Internal Revenue Bulletin: 2009-21
May 26, 2009
Table of Contents
- LAW AND ANALYSIS
- SITUATION 1.
- Amount of income recognized by B upon the receipt of death benefits
- Character of income recognized by B upon the receipt of death benefits
- SITUATION 2.
- Amount of income recognized by B upon sale of life insurance contract
- Character of income recognized by B upon sale of life insurance contract
- SITUATION 3
- Amount and characterization of income recognized by B upon the receipt of death benefits
- Source of income recognized by B upon the receipt of death benefits
- DRAFTING INFORMATION
Secondary sale of life insurance contract by investors. This ruling provides guidance to investors who purchase life insurance contracts.
What are the tax consequences to B, in the situations described below, upon the receipt of death benefits, or upon the receipt of sale proceeds, with regard to a term life insurance contract that B purchased for profit?
A is a United States citizen residing in the United States. B is a United States person as defined in § 7701(a)(30) of the Internal Revenue Code (Code). B determines taxable income using the cash method of accounting and files its income tax returns on a calendar year basis.
On June 15, 2008, B purchased from A for $20,000 a “life insurance contract” (as defined in § 7702) on the life of A. The contract was originally issued by IC, a domestic corporation, to A on January 1, 2001. The contract was a level premium fifteen-year term life insurance contract without cash surrender value. At the time of purchase, the remaining term of the contract was 7 years, 6 months, and 15 days. The monthly premium for the contract was $500, due and payable on the first day of each month. As owner of the contract, B had the right to change the beneficiary and, pursuant to that right, named itself beneficiary under the contract immediately after acquiring the contract.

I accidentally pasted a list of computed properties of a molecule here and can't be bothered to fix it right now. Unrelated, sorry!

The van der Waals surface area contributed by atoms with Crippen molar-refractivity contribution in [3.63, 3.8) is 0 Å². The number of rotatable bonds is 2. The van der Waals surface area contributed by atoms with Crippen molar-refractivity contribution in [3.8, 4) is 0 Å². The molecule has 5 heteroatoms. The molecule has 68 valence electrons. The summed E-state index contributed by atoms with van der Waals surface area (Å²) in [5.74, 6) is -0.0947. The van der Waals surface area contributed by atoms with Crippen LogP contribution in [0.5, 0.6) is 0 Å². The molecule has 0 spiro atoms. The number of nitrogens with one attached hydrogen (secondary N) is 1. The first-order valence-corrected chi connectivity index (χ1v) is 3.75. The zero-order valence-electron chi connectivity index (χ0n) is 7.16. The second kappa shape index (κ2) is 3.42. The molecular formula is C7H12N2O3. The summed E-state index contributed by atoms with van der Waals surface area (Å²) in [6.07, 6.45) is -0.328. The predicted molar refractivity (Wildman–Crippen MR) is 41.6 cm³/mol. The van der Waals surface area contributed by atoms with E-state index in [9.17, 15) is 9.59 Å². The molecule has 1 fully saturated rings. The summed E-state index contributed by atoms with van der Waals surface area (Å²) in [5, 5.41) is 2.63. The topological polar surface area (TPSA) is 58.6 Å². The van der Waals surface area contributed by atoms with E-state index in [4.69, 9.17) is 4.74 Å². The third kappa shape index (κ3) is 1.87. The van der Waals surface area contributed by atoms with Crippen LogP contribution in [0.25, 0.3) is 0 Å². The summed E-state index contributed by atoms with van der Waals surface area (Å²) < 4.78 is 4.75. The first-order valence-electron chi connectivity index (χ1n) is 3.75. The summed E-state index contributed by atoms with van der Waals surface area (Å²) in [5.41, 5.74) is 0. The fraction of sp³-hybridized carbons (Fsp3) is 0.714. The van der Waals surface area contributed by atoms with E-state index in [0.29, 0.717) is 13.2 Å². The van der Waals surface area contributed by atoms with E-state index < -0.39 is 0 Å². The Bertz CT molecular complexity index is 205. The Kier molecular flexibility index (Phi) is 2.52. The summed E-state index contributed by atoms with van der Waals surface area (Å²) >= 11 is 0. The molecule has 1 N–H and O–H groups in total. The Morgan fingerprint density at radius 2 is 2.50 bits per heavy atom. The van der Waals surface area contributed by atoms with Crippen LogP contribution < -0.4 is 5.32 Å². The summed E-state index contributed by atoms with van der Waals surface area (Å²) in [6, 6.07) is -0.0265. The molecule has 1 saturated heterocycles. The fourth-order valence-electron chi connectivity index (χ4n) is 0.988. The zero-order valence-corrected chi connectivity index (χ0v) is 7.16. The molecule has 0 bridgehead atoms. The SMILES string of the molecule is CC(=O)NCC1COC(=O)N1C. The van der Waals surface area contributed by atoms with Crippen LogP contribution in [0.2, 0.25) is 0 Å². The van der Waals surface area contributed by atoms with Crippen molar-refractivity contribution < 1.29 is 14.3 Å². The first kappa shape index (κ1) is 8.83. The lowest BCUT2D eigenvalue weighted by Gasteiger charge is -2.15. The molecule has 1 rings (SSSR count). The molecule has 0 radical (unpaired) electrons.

B had no insurable interest in A’s life and, except for the purchase of the contract, B had no relationship to A and would suffer no economic loss upon A’s death. B purchased the contract with a view to profit. The contract in B’s hands was not property described in § 1221(a)(1)-(8). The likelihood that B would allow the contract to lapse by failing to pay any of the remaining premiums was remote.
On December 31, 2009, A died, and IC paid $100,000 under the life insurance contract to B by reason of A’s death. Through that date, B had paid monthly premiums totaling $9,000 to keep the contract in force.
The facts are the same as in Situation 1, except that A did not die and, on December 31, 2009, B sold the contract to C (a person unrelated to A or B) for $30,000.
Section 61(a) provides that, except as otherwise provided in the income tax provisions of the Code, gross income includes all income from whatever source derived, including (but not limited to) income from life insurance contracts. See § 61(a)(10). To the extent that another section of the Code or regulations provides specific treatment of any item of income, that other provision applies notwithstanding § 61 and the regulations thereunder. See § 1.61-1(b) of the Income Tax Regulations.
Section 72(e) governs the federal income tax treatment of amounts received under an annuity, endowment, or life insurance contract that are not received as an annuity. In general, under § 72(e)(2), a non-annuity amount that is received on or after the annuity starting date is included in gross income. If a non-annuity amount is received before the annuity starting date, it is included in gross income to the extent allocable to income on the contract, but not to the extent allocable to investment in the contract (i.e., it is taxed on an income-first basis).
Section 72(e)(5) provides an exception to the income-first rule in the case of -(1) certain contracts including, under § 72(e)(5)(C), life insurance contracts other than a “modified endowment contract” (as defined in § 7702A) and (2) any non-annuity amount received under a contract on its complete surrender, redemption, or maturity.
If a non-annuity amount is received under a life insurance contract other than a modified endowment contract before the annuity starting date, or is received under a life insurance contract on the complete surrender, redemption, or maturity of the contract, § 72(e)(5)(A) requires that the amount be included in gross income but only to the extent it exceeds investment in the contract. For this purpose, § 72(e)(6) defines “investment in the contract” as of any date as the aggregate amount of premiums or other consideration paid for the contract before that date, less the aggregate amount received under the contract before that date to the extent that amounts was excludable from gross income. In the case of a transferee for value, only the actual value of consideration paid for the contract, plus premiums and other consideration paid after the transfer, is taken into account. See generally § 72(g); § 1.72-10.